This change is due to what we call the power of “default options”. As highlighted by Nobel prize in Economics winner Richard Thaler in his books “Nudge” and “Misbehaving”, changing the default option of a choice radically changes the outcome (for the better), without impeding on an individual’s freedom of choice. This concept, coined “libertarian paternalism”, has been implemented in multiple real-life decisions. The principle of libertarian paternalism is to overcome an individual’s behavioural shortcomings by making the best choice the easiest while still leaving them the option to make their own decision.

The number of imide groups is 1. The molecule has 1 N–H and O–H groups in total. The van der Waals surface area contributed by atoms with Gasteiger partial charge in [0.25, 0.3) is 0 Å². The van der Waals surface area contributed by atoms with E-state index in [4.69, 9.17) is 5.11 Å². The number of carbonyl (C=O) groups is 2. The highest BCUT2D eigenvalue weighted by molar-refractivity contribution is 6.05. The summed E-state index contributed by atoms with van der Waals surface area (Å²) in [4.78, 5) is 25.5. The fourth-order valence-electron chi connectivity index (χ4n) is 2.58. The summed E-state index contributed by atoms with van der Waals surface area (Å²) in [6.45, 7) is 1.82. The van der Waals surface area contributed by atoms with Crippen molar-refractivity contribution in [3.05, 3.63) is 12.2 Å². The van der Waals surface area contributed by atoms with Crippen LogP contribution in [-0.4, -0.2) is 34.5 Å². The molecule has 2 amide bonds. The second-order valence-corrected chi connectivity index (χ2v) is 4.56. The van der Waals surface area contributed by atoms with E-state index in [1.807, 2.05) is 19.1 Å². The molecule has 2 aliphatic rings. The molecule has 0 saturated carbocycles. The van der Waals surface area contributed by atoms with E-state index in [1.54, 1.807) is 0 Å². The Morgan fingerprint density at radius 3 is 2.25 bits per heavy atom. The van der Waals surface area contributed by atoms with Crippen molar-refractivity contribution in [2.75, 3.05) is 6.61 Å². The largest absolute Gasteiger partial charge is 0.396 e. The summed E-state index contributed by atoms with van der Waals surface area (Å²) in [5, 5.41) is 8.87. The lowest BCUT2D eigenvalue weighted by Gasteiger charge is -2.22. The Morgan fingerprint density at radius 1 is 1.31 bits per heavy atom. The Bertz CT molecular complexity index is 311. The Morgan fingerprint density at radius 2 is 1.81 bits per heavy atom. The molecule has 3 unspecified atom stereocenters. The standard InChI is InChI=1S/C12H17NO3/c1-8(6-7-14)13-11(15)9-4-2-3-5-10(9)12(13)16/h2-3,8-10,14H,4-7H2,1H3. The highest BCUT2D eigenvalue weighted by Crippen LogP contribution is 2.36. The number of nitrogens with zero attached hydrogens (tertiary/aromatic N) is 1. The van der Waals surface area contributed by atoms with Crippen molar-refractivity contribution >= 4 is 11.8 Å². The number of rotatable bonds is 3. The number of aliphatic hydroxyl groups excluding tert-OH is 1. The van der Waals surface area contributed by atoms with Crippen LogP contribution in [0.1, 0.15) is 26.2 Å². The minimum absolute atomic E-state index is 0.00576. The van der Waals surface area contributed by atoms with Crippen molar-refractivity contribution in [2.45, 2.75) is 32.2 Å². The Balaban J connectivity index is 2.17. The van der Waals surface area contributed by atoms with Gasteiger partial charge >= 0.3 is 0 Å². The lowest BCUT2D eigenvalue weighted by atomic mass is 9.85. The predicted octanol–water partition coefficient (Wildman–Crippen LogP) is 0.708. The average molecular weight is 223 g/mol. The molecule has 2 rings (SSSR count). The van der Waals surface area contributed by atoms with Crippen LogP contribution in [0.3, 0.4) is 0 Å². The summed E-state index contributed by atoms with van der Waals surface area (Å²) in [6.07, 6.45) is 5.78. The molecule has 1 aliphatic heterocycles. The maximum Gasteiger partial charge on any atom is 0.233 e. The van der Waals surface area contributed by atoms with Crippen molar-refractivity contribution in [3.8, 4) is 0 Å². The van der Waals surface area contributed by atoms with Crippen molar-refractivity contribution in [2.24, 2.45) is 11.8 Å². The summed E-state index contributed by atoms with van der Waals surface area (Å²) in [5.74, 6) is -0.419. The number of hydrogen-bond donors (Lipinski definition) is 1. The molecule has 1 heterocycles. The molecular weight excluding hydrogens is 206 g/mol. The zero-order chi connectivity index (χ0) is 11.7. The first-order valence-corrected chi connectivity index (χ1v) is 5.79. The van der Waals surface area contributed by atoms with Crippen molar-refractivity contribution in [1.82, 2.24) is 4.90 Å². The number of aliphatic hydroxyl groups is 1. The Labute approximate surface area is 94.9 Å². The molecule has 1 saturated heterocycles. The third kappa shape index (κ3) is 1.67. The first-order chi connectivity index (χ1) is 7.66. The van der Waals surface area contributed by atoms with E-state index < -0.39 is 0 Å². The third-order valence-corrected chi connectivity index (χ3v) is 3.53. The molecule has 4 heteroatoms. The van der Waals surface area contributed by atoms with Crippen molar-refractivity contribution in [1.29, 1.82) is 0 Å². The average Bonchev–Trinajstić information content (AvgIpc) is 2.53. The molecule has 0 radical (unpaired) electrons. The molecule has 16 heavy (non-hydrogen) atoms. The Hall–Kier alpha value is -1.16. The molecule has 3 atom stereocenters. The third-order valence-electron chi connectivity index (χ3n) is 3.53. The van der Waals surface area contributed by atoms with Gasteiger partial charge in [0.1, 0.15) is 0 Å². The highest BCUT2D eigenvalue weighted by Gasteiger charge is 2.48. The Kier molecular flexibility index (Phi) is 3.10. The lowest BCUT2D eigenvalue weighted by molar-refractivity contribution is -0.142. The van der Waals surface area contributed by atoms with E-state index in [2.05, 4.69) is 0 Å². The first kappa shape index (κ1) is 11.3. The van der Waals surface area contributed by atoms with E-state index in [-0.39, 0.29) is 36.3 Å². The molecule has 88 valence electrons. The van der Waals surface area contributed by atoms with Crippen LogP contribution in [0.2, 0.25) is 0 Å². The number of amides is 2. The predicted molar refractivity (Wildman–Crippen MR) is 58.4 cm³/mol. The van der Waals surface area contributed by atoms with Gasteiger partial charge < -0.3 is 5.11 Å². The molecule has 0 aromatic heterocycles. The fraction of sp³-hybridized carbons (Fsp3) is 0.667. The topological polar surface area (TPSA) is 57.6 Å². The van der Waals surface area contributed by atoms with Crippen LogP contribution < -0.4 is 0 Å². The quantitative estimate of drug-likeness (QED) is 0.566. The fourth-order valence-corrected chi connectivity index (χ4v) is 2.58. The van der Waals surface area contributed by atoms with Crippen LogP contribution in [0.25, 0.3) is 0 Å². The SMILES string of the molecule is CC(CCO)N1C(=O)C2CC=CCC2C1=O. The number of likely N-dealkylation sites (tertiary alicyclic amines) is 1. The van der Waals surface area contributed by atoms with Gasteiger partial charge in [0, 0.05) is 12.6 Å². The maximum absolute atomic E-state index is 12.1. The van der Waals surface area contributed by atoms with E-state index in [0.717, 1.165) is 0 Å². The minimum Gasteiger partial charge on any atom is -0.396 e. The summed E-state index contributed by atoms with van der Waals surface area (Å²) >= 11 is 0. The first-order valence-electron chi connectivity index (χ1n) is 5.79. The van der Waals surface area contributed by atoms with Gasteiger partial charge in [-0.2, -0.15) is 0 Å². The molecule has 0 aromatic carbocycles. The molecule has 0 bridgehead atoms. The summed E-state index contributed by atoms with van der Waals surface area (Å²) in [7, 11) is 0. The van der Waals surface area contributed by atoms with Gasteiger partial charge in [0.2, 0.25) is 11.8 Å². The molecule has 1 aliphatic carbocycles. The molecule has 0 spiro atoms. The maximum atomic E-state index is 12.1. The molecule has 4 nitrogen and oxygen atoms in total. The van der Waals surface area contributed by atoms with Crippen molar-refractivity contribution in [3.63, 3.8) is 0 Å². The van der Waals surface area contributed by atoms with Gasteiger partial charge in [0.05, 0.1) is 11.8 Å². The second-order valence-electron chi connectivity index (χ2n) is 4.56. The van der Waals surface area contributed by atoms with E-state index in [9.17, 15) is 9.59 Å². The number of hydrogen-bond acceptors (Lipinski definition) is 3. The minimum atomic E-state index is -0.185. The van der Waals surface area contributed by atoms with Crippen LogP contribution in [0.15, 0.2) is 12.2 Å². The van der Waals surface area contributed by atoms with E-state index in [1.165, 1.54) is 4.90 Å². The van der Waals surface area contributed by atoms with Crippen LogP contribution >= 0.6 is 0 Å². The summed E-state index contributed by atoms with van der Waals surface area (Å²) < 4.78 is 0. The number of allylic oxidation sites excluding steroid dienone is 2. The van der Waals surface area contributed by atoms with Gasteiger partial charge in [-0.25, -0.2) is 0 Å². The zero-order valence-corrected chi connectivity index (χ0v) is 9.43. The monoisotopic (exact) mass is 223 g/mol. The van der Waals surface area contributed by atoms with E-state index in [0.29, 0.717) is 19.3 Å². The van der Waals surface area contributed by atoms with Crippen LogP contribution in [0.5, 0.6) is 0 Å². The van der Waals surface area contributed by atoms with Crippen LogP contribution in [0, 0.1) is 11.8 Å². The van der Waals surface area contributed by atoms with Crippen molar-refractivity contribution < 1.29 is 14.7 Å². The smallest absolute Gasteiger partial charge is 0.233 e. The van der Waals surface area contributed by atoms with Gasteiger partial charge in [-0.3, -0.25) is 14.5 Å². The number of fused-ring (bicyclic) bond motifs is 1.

The best exemplification of how default choices change outcomes might be that of retirement savings. In the US, retirement saving plans are heavily tied with employment. When getting a new job, employees can enroll in a savings program, to which their employers will also contribute up to an extent. Yet the simple fact of having to decide to enroll may discourage people, especially for young people who might put off the task and end up never doing it because they do not feel the immediate need to save, or for those with low financial literacy, who often happen to be the poorest demographics. By simply enrolling employees by default and giving them the option of opting out, researchers managed to increase the rate of employees enrolled in savings plans from 65% to 98% after 3 years. Not only did more participants join, they also joined sooner than under an opt-in system.